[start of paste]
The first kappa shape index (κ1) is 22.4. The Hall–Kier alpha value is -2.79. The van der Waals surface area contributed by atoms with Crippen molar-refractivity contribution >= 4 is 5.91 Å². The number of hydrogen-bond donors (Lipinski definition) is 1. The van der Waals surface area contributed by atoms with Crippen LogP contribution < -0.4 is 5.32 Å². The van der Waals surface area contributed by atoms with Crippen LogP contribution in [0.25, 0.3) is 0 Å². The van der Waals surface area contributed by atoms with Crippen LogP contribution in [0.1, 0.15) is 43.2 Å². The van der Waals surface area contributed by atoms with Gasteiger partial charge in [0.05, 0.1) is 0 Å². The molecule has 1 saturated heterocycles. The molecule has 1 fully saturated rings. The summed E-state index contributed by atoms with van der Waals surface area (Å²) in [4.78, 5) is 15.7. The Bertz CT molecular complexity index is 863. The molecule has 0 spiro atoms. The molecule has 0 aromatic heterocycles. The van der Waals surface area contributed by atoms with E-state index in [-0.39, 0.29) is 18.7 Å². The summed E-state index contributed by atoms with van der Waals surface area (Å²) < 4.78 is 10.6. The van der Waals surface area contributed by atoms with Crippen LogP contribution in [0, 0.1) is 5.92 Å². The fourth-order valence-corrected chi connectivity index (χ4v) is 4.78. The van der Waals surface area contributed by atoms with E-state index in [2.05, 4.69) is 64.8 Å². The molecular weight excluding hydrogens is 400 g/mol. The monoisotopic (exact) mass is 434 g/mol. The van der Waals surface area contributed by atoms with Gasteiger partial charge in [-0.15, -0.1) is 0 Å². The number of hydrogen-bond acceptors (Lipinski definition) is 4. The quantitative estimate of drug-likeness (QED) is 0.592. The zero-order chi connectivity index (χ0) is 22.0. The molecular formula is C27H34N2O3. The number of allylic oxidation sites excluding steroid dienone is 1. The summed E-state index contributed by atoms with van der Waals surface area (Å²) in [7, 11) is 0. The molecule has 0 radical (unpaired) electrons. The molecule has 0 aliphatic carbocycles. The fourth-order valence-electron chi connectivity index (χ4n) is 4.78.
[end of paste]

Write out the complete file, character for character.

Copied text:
The first kappa shape index (κ1) is 22.4. The Hall–Kier alpha value is -2.79. The van der Waals surface area contributed by atoms with Crippen molar-refractivity contribution >= 4 is 5.91 Å². The number of hydrogen-bond donors (Lipinski definition) is 1. The van der Waals surface area contributed by atoms with Crippen LogP contribution < -0.4 is 5.32 Å². The van der Waals surface area contributed by atoms with Crippen LogP contribution in [0.25, 0.3) is 0 Å². The van der Waals surface area contributed by atoms with Crippen LogP contribution in [0.1, 0.15) is 43.2 Å². The van der Waals surface area contributed by atoms with Gasteiger partial charge in [0.05, 0.1) is 0 Å². The molecule has 1 saturated heterocycles. The molecule has 1 fully saturated rings. The summed E-state index contributed by atoms with van der Waals surface area (Å²) in [4.78, 5) is 15.7. The Bertz CT molecular complexity index is 863. The molecule has 0 spiro atoms. The molecule has 0 aromatic heterocycles. The van der Waals surface area contributed by atoms with E-state index in [-0.39, 0.29) is 18.7 Å². The summed E-state index contributed by atoms with van der Waals surface area (Å²) < 4.78 is 10.6. The van der Waals surface area contributed by atoms with Crippen LogP contribution in [0, 0.1) is 5.92 Å². The fourth-order valence-corrected chi connectivity index (χ4v) is 4.78. The van der Waals surface area contributed by atoms with E-state index in [2.05, 4.69) is 64.8 Å². The molecular weight excluding hydrogens is 400 g/mol. The monoisotopic (exact) mass is 434 g/mol. The van der Waals surface area contributed by atoms with Gasteiger partial charge in [-0.15, -0.1) is 0 Å². The number of hydrogen-bond acceptors (Lipinski definition) is 4. The quantitative estimate of drug-likeness (QED) is 0.592. The zero-order chi connectivity index (χ0) is 22.0. The molecular formula is C27H34N2O3. The number of allylic oxidation sites excluding steroid dienone is 1. The summed E-state index contributed by atoms with van der Waals surface area (Å²) in [7, 11) is 0. The molecule has 0 radical (unpaired) electrons. The molecule has 0 aliphatic carbocycles. The fourth-order valence-electron chi connectivity index (χ4n) is 4.78.